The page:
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Book and Paper | Literature in English, British Isles


An absorbed reader typically pays little conscious attention to the visual, tactile, and sometimes aural sensory experiences of reading. Unexpected formal and visual features of Laurence Sterne’s nine-volume fictional narrative, The Life and Opinions of Tristram Shandy, Gentleman, startle readers out of absorption and call attention to familiar operations like decoding black figures on white paper and turning pages. My edition of Volume I is designed to engage the senses through its visual structure, textures, and unexpected materials (buttons, marbled paper strips, and ribbons) and through formal surprises (interpolated documents, accordion-fold inserts, and paper lace). In its structure and materials, this edition highlights the odd formal features of Sterne’s novel and the cognitive work that the narrator requires of earnest and industrious readers.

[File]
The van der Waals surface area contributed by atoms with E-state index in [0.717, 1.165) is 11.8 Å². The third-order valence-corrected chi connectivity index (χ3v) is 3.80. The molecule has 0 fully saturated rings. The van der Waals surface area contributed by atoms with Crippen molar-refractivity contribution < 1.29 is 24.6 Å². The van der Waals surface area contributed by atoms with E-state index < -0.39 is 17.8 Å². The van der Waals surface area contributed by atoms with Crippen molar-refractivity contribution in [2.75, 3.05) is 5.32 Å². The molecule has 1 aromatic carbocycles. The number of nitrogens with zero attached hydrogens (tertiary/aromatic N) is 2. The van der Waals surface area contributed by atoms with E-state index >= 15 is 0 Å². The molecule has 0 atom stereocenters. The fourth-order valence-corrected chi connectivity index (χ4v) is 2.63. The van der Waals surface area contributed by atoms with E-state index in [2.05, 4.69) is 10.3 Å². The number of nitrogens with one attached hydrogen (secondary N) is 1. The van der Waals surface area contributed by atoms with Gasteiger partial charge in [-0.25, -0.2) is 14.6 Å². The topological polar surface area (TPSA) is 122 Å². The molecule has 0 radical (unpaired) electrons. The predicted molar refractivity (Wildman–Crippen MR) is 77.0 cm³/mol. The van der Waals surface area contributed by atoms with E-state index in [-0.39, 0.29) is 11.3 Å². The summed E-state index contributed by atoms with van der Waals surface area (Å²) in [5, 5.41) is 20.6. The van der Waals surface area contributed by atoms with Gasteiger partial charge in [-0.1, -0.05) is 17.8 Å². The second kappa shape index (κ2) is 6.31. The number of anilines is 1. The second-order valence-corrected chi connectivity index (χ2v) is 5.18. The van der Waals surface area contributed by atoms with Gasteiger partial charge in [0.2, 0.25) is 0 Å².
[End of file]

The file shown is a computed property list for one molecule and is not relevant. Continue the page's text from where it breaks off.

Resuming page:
This is the accepted version of an article to be published in CounterText, December 2016.